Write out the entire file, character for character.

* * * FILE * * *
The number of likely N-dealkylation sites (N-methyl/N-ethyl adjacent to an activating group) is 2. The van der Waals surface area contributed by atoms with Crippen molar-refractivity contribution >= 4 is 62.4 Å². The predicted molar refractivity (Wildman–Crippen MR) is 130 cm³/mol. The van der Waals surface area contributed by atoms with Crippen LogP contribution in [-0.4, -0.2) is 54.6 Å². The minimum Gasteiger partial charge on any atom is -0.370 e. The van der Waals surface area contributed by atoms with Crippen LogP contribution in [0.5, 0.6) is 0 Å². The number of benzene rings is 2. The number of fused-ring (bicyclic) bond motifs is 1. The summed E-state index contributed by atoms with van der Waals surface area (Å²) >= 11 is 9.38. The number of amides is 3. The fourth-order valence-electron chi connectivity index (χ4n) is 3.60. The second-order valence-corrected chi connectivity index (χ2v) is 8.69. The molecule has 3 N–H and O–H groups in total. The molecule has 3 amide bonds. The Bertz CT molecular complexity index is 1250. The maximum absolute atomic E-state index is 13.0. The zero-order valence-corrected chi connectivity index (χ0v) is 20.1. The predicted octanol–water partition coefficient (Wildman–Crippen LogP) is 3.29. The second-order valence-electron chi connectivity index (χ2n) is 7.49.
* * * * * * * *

The number of likely N-dealkylation sites (N-methyl/N-ethyl adjacent to an activating group) is 2. The van der Waals surface area contributed by atoms with Crippen molar-refractivity contribution >= 4 is 62.4 Å². The predicted molar refractivity (Wildman–Crippen MR) is 130 cm³/mol. The van der Waals surface area contributed by atoms with Crippen LogP contribution in [-0.4, -0.2) is 54.6 Å². The minimum Gasteiger partial charge on any atom is -0.370 e. The van der Waals surface area contributed by atoms with Crippen LogP contribution in [0.5, 0.6) is 0 Å². The number of benzene rings is 2. The number of fused-ring (bicyclic) bond motifs is 1. The summed E-state index contributed by atoms with van der Waals surface area (Å²) >= 11 is 9.38. The number of amides is 3. The fourth-order valence-electron chi connectivity index (χ4n) is 3.60. The second-order valence-corrected chi connectivity index (χ2v) is 8.69. The molecule has 3 N–H and O–H groups in total. The molecule has 3 amide bonds. The Bertz CT molecular complexity index is 1250. The maximum absolute atomic E-state index is 13.0. The zero-order valence-corrected chi connectivity index (χ0v) is 20.1. The predicted octanol–water partition coefficient (Wildman–Crippen LogP) is 3.29. The second-order valence-electron chi connectivity index (χ2n) is 7.49.